As well as asking Khadka to list modules in his course, Border Force accused him of having fake documents, citing a spelling error in a letter from his bank in Nepal as proof, and adding that it was “inconceivable” that such a “prestigious financial institution” would issue documents of “such risible quality”. Almost immediately afterwards, the Border Force letter itself makes several spelling mistakes. “You have liittle [sic] knowledge of your porposed [sic] course and I am therefore drawn to the conclusion that you have little or no interest in it,” it says, misspelling “little” and “proposed”.
In addition, it cited a discrepancy over the amount Khadka had paid. While he said he had paid £9,250 before his arrival, the letter from Border Force says that the university admissions office claimed he had paid only £6,616. A spokeswoman for York St John University denied incorrect information had been provided to Border Force and said it had provided a “standard response” to questions about whether Khadka had paid 50% of his first-year fee – the minimum amount required to secure his place.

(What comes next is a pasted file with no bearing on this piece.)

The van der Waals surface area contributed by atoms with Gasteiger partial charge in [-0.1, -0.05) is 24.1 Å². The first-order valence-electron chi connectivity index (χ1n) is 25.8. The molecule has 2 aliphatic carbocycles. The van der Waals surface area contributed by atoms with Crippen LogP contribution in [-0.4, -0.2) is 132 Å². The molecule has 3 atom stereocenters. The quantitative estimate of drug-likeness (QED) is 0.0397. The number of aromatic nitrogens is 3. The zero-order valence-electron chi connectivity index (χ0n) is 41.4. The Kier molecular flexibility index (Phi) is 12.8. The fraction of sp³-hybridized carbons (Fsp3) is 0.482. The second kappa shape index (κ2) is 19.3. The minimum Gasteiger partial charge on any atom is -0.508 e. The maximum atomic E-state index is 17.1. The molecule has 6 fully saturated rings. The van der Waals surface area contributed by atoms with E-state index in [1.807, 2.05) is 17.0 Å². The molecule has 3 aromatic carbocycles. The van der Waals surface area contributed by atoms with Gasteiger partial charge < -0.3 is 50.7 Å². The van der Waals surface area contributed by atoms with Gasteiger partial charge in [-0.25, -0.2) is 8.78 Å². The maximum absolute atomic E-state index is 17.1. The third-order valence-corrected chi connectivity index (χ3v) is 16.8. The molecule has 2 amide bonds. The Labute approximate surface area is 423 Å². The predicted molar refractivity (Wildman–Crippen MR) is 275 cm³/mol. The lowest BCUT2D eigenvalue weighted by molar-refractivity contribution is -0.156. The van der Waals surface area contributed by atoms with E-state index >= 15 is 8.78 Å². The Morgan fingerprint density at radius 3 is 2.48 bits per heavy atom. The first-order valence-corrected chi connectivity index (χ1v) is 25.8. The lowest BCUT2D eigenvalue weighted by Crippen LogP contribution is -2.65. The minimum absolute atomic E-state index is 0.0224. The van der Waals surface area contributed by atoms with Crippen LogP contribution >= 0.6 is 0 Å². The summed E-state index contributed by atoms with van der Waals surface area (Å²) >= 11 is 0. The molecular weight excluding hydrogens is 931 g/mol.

It subsequently supplied documents supporting Khadka’s account but said that, even after sending these, he was detained for a further 10 days.
Asked why the university had not held Khadka’s place open for him in the exceptional circumstances, the spokeswoman said that it had been required to report all non-enrolments to the government on 17 October. “On this date, Sulav was still in detention in a holding facility and we understood that he was being returned to Nepal,” she said. She added that starting the course late was “not in a student’s interests”.
In an email sent to Khadka after he pleaded for its help, the university said it could not change the decision and advised him to “return to Nepal soon” so that he does not “run the risk of overstaying when your visa gets curtailed”. It also offered to pay his visa application fees for September 2023. In a comment to the Observer, the university said it had since offered to help with travel costs and temporary accommodation, as well as a tuition-fee refund, but that Khadka had not yet accepted this.
The Home Office was asked detailed questions about Khadka’s case but did not answer them, saying it did not routinely comment on individual cases. A spokesperson said: “We have a crucial role in keeping the UK and its citizens safe. Border Force’s priority is to maintain a secure border and we will not compromise on security.” When the Observer pointed out that Khadka had never posed a security threat, the spokesperson said: “Thank you for your questions, however this is our statement.”
Universities UK said the case was “extremely concerning”, adding: “International students are a huge benefit to the UK. They should feel safe, secure, and welcome.”